Turbinates are two spongy curled bones that protrude into the nasal passages. They are located bilaterally on both sides of the nasal cavity and are separated by the nasal septum. Turbinates are covered by respiratory epithelium covering a thick layer of vascular tissue. Anatomically, the structures are layered from near the floor of the nose to the top of the nasal cavity and are referred to as the inferior, middle and superior turbinates. The inferior turbinate is the largest and functionally most important turbinate.
Turbinates are responsible for conditioning the inhaled air
The turbinates are responsible for directing the airflow inside the nasal cavity. The name “turbinate” actually comes from the word turbulence- meaning the irregular flow of water or air. Respiratory epithelium covering the turbinates plays an important role in humidifying, heating and filtering the inhaled air. Humid air helps to prevent potential damage to delicate olfactory receptors located in the nasal cavity. These receptors are responsible for the recognition of odors. The epithelium also represents the first line of immunological defense providing access to the lymphatic system. This is a place where immune-competent cells reside. The cells trigger a quick immune response in the form of an inflammatory reaction at the signs of microbial or chemical irritation.
Turbinate hypertrophy can develop in response to various environmental factors and infections
Mucosal membranes covering the turbinates contain a large supply of blood vessels and can easily shrink or swell in response to various factors. As a result, turbinates can expand due to allergies, chemical or physical irritants, temperature changes, or acute sinus infections which will congest the nose. This enlargement is reversible and turbinates normally will return back to normal size. However, persistent inflammation, allergic reactions and exposure to various environmental irritants may lead to the chronic swelling of the turbinates (usually inferior turbinates), resulting in a condition referred to as turbinate hypertrophy. Enlargement of the turbinates results in difficulty breathing through the nose. Troubles with breathing at night and snoring are common in such cases. Also, turbinate hypertrophy is associated with chronic sinus infections and nosebleeds that can potentially stem from an untreated deviated septum.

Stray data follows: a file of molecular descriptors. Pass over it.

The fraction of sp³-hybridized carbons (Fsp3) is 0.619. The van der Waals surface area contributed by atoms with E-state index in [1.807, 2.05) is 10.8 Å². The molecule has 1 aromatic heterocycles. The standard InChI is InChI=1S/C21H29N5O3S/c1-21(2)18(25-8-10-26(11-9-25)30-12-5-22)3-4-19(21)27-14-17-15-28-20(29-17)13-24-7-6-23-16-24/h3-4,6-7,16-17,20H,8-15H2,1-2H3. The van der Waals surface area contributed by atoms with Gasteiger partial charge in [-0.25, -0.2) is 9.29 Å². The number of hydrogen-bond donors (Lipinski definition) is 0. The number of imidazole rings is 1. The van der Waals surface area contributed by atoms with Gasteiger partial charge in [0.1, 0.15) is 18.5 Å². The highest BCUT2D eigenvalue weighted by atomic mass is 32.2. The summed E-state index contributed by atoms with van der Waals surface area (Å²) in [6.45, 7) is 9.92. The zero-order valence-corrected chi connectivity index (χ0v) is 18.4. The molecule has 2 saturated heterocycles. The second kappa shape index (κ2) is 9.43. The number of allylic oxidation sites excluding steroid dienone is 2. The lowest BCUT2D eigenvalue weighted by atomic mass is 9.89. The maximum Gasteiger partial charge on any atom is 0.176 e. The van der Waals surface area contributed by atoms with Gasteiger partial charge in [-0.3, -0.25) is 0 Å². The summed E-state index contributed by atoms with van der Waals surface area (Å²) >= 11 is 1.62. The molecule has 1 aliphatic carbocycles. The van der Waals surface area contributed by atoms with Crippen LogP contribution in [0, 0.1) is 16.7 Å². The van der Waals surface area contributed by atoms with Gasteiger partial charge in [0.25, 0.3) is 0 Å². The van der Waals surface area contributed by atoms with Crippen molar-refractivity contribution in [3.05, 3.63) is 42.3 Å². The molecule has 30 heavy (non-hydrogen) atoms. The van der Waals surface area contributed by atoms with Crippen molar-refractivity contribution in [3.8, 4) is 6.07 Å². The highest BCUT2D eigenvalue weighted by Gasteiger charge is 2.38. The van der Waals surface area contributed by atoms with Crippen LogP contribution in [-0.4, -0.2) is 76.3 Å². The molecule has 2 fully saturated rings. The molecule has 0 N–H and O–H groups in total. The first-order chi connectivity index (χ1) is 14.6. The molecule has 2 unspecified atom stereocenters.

Some of the symptoms of nasal turbinate hypertrophy include:
Common risk factors of nasal turbinate hypertrophy include:
The nasal septum is a structure made of bone and cartilage that sits between the two nostrils and separates the nasal cavities into a left and right side. A perfectly straight nasal septum is rarely ever seen. Significant deformity of the nasal septum, either congenital or traumatic, can lead to compensatory turbinate hypertrophy on the opposite side of the deviation. It is rather common for doctors to see patients who have one side of the nose blocked due to a deviated septum, and the other side obstructed due to hypertrophy of inferior turbinate.
Removal of irritating factors or treatment of underlying allergies can diminish the swelling of turbinates. Nasal steroid sprays can reduce mucosal inflammation and improve nasal breathing caused by turbinate hypertrophy.
However, when the bony structure of turbinates is enlarged, a surgery addressing the underlying problem may be required. Turbinoplasty (turbinate reduction) aims to reduce the size of the turbinates to help open the nasal airways. It can be performed in conjunction with rhinoplasty (correction or reconstruction of the nose) or septoplasty (straightening of the septum).
There are several surgical techniques that can be used to reduce the size of the turbinates. Some methods involve the removal of some of the turbinates’ bony structure, while others help to achieve the shrinkage of turbinates by reducing the existing soft tissue. One of the commonly used techniques, radio-frequency reduction, relies on heating up a part of turbinates using a special electrical device. The heated tissue gradually become scarred which helps in reducing the size of turbinates. Another technique is stereotactic image-guided surgery, which uses noninvasive three dimensional diagramming.
Turbinoplasty involves making an incision at the mucosa lining of the turbinates and removing a section of the bony structure. A device called